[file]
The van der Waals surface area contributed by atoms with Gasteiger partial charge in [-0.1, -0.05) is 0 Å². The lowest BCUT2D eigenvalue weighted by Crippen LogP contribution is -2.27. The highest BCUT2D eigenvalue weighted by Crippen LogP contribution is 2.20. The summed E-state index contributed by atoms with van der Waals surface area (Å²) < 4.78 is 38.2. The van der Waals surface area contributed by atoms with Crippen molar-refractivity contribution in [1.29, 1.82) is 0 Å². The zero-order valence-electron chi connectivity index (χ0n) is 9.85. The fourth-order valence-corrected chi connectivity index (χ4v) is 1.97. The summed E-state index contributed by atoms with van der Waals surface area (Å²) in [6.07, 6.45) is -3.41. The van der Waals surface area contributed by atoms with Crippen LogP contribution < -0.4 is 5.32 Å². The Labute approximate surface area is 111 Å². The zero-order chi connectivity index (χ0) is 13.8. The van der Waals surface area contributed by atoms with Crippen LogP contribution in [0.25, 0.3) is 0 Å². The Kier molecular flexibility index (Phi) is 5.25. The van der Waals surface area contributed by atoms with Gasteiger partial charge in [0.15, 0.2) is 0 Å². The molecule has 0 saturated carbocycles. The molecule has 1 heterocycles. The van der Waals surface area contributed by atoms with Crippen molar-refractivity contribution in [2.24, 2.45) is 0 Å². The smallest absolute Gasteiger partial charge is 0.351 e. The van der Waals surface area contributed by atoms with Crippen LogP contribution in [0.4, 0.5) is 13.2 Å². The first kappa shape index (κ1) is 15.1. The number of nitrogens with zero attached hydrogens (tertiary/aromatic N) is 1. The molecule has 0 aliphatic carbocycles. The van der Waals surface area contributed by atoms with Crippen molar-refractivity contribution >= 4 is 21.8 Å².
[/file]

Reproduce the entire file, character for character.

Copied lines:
The van der Waals surface area contributed by atoms with Gasteiger partial charge in [-0.1, -0.05) is 0 Å². The lowest BCUT2D eigenvalue weighted by Crippen LogP contribution is -2.27. The highest BCUT2D eigenvalue weighted by Crippen LogP contribution is 2.20. The summed E-state index contributed by atoms with van der Waals surface area (Å²) < 4.78 is 38.2. The van der Waals surface area contributed by atoms with Crippen molar-refractivity contribution in [1.29, 1.82) is 0 Å². The zero-order valence-electron chi connectivity index (χ0n) is 9.85. The fourth-order valence-corrected chi connectivity index (χ4v) is 1.97. The summed E-state index contributed by atoms with van der Waals surface area (Å²) in [6.07, 6.45) is -3.41. The van der Waals surface area contributed by atoms with Crippen LogP contribution < -0.4 is 5.32 Å². The Labute approximate surface area is 111 Å². The zero-order chi connectivity index (χ0) is 13.8. The van der Waals surface area contributed by atoms with Crippen LogP contribution in [0.25, 0.3) is 0 Å². The Kier molecular flexibility index (Phi) is 5.25. The van der Waals surface area contributed by atoms with Gasteiger partial charge in [0.15, 0.2) is 0 Å². The molecule has 0 saturated carbocycles. The molecule has 1 heterocycles. The van der Waals surface area contributed by atoms with Crippen molar-refractivity contribution in [2.24, 2.45) is 0 Å². The smallest absolute Gasteiger partial charge is 0.351 e. The van der Waals surface area contributed by atoms with Crippen LogP contribution in [0.4, 0.5) is 13.2 Å². The first kappa shape index (κ1) is 15.1. The number of nitrogens with zero attached hydrogens (tertiary/aromatic N) is 1. The molecule has 0 aliphatic carbocycles. The van der Waals surface area contributed by atoms with Crippen molar-refractivity contribution >= 4 is 21.8 Å².